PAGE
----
Isarenes face a dilemma as R-22 is phased out

As a director of maintenance and operation at Grand Forks' Ralph Engelstad Arena, one of Muus & # 39; responsibility the rink's ice cooling plant – an estimated area of ​​2500 square meters in the depths of UND hockey. [19659002] And by 2020, the refrigerant gas used for operating the system – the R-22 – will no longer be produced or imported to the United States, part of a global effort to reduce greenhouse gases and protect the ozone layer.

And there is Muus & # 39; dilemma: Should Ralph continue to spend money on getting increasingly difficult – and therefore increasingly expensive – R-22, or should the facility undergo an expensive renovation to change ice production? [1[ads1]9659002] It's a question being asked in communities across North Dakota and Minnesota, where nearly half of these states are about 300 rink running on R-22.

"Unfortunately, not everyone who makes a plan … but some plans you make are thousands and thousands of dollars," said Dave Wescott, a certified ice technician consulting rink across the country, including arenas in cities throughout North Dakota and Minnesota. "It's a big, big deal, especially for small municipalities."

A complete overhaul of the ice system can be a $ 1 million upgrade – a significant cost for cash-strapped communities.

R-22, most commonly used in air conditioners, began phase-out with the Montreal Protocol, an international treaty signed in August 1987. The treaty was designed to protect the ozone layer by phasing out the production of many substances responsible for ozone depletion.

The treaty aimed at dating in 2004, 2010 and 2015 for the United States to meet R-22 consumption standards.

On January 1, 2020, the Montreal Protocol requires that US chemical manufacturers can no longer produce R-22 to service existing systems.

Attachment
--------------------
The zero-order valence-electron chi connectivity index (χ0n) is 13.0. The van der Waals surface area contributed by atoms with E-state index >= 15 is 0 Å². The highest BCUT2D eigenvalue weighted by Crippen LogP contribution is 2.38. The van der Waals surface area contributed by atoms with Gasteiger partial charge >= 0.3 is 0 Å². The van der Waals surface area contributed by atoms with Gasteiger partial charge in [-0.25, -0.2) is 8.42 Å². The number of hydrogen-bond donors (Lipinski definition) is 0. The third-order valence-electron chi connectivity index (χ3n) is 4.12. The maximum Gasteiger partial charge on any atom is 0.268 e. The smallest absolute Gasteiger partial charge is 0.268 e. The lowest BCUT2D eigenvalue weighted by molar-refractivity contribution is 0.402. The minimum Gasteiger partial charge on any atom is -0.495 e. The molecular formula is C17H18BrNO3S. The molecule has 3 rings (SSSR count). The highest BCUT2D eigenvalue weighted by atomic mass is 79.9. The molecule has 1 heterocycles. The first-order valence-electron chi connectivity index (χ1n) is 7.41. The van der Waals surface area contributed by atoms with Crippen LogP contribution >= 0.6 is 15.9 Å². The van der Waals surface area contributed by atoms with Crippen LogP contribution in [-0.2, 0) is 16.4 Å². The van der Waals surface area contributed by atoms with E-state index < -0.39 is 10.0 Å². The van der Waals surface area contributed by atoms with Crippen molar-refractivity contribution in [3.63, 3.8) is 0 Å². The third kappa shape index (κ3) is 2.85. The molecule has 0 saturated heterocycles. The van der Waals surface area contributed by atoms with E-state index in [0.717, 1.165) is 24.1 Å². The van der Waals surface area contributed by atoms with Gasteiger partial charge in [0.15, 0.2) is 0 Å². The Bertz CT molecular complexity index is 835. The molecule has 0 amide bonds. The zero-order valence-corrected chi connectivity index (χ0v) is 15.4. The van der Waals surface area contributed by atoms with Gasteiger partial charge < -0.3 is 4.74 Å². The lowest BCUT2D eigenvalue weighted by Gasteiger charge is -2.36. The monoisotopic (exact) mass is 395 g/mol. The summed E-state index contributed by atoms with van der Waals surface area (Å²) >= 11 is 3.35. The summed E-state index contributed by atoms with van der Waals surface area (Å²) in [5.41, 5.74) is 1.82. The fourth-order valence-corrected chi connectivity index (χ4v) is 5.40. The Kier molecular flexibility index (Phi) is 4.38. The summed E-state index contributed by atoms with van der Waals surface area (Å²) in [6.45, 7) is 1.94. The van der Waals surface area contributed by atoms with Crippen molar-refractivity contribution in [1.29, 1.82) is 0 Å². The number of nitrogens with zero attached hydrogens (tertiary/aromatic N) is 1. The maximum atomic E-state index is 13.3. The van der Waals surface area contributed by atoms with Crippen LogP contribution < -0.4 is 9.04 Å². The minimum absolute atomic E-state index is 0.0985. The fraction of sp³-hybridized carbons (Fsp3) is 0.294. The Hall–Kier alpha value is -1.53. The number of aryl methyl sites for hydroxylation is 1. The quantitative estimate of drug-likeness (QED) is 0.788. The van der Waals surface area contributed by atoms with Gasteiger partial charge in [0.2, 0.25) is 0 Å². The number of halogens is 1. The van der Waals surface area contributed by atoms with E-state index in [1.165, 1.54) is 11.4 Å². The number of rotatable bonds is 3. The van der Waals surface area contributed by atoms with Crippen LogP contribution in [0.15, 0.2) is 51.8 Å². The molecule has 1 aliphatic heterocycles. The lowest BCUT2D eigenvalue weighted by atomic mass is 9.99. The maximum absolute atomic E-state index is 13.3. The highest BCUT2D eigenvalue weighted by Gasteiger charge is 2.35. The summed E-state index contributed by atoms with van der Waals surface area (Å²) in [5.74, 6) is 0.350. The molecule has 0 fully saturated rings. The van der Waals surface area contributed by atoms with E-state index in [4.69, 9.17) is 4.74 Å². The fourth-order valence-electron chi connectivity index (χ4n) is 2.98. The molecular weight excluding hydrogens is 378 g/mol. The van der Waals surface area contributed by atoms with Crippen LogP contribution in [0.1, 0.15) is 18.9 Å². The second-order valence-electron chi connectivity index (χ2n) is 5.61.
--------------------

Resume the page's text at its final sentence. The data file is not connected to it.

At REA, Muus probably has R-22 on hand – a supply estimated at more than 3000 pounds – to provide a waiting time, perhaps as long as 10 years.

R-22 is not the only friend available. Another option is the R-134A, widely used in cars and refrigerators. There are also R-410A (often used in home air conditioners) and R-507 (a mix of two regular freons).

However, Muus said that these boyfriends do not run as effectively on the system as R-22. Others said these alternative friends are not fully compatible with existing systems that previously run on R-22.

Wescott, owner of All Star Arena in Tampa, Fla., Drove zambonis at 17. Now he has worked the ice at the Winter Olympics in Turin, Italy, 2006 and Salt Lake City in 2002. He spent two years (2011 and 2013 ) as head of ice maintenance for the NHL's Carolina Hurricanes, and has consulted international ice hockey events at the REA and Scheels Arena in Fargo.

Because of the alternate freedoms, Wescott believes that communities working on renovation projects right now need upgrades as much for the ice plant age as for the R-22 phase exit itself.

If you are using a system that is still running the R-22, you probably have a system that needs to be upgraded, "Wescott said." The typical life cycle of industrial plants is 30 years. At that time, it will start giving you grief enough for you to consider compensation. "

If a new freon is not the answer, Muus will see other pathways that test new technology before REA commits to an alternative direction.

The options for moving from the R-22 are not great at the moment. Fascinated by carbon dioxide systems, although their use is extremely rare, he does not want to use ammonia – although he said it is the most effective. He is frightened by potential health hazards and similar ventilation needs.

"When I heard about this, I was nervous because I didn't know what the changes would be, "said Muus." The CO2 systems were not out there and the idea of ​​bringing in ammonia … you have ammonia leakage and people get sick. I will personally stay away from it if I can. "